The state won a four-week reprieve today in the court order requiring it to reduce its inmate population by the end of the year, and the three federal judges overseeing the prison overcrowding case ordered the state and inmate attorneys to begin meeting immediately to see if a solution to the years-long problem can be found.
The judges ordered the meetings to be held confidentially in front of a judge and that the judge report back by Oct. 21 with recommendations.
The order falls short of Gov. Jerry Brown's request for a three-year postponement of the deadline, but appears to give both side wiggle room to find a way to reduced chronic overcrowding in the prisons without having to spend millions renting new prison beds in California and out of state.
The judges' order comes one day after Senate President Pro Tem Darrell Steinberg sent the panel a five-page letter outlining in detail how critical an extension of time would be to helping California meet the court-ordered reductions in overcrowding.
"As I have previously indicated, California is at a crossroads: we can spend hundreds of millions of taxpayer dollars annually to essentially rent more out-of-state, private prison beds, or we can invest in reducing the need for increased prison capacity through more effective local criminal justice practices and programs," Steinberg wrote in the letter, which was obtained by The Bee.
Steinberg and Brown reached agreement earlier this month on a far-reaching plan that appropriates $315 million to find beds for inmates in private prisons in and outside California to avoid having to release inmates into communities to meet the court's order.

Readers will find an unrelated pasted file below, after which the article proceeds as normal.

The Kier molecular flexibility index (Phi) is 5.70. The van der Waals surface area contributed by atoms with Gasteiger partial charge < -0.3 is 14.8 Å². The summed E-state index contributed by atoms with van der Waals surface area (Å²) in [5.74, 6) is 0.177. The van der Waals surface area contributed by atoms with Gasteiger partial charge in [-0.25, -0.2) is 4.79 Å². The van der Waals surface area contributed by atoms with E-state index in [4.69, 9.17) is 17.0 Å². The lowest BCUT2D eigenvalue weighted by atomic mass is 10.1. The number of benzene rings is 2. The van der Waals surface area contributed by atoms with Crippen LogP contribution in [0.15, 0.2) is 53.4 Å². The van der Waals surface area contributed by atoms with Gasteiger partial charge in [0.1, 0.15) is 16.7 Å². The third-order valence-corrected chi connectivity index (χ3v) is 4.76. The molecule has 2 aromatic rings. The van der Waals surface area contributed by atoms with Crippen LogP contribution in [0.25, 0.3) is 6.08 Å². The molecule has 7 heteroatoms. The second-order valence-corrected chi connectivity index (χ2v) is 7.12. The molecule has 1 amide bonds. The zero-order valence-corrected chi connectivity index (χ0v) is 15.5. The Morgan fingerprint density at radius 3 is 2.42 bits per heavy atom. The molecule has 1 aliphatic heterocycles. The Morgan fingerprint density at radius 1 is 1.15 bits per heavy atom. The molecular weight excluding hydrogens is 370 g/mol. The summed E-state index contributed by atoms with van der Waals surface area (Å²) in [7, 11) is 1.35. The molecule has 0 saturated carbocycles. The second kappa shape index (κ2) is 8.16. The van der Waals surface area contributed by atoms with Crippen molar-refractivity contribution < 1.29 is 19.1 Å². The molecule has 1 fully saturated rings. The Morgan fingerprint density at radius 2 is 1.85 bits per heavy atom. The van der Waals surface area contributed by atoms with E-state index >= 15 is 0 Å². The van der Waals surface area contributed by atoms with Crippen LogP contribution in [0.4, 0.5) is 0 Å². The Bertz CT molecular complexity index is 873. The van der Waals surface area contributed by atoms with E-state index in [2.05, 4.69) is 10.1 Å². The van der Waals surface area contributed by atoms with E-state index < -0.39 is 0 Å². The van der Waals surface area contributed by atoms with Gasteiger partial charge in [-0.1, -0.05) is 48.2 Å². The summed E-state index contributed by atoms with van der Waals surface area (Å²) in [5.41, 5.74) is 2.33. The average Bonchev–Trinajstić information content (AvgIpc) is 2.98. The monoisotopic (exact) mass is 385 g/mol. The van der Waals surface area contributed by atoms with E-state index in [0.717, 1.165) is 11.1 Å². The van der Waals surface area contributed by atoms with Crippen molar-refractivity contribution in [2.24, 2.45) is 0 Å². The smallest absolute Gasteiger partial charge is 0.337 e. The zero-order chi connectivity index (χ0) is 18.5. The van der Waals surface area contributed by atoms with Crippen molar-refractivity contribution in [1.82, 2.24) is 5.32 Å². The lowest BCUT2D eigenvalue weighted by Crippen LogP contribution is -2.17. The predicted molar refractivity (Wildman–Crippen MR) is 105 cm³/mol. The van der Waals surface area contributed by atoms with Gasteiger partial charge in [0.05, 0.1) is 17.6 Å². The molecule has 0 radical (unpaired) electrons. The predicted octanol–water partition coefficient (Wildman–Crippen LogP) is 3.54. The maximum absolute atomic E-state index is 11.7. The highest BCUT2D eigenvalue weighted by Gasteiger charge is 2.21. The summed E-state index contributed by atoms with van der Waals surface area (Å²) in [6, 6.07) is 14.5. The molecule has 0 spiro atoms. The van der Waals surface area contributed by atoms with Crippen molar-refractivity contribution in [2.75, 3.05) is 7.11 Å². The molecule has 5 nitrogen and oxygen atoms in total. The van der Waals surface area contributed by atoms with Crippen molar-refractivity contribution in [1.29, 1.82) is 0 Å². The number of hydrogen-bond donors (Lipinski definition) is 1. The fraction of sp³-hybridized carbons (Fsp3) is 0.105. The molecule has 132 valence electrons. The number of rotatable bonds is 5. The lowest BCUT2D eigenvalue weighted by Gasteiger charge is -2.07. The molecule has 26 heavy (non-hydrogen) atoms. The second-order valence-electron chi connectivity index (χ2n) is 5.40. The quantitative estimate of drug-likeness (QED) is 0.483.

The state formally asked the three-judge panel on Sept. 16 to grant a three-year postponement of its Dec. 31 deadline requiring California's prison population to be reduced to 137.5 percent of capacity.
Without a postponement or a way to find more prison beds, the state would have had to resort to releasing inmates, something Brown said he would not do because it would endanger the public.
The deal hammered out between Brown and Steinberg gave the state the ability to avoid that. But Steinberg noted in his letter to the judges that a postponement of the Dec. 31 deadline would allow California to save the money it would spend on renting private and out-of-state beds and allow that money to be focused on rehabilitation programs aimed at reducing recidivism.
The efforts to improve conditions inside the state's 34 adult prisons "represent the greatest reforms in our systems of criminal justice in over 30 years," Steinberg wrote in his letter.
The prisons have a design capacity of about 82,000 inmates but currently house about 118,000, placing the current level at 143.7 percent of capacity.
The order issued today gives the state until Jan. 27 to meet the deadline and instructs the state not to lease additional out-of-state beds until further order by the court.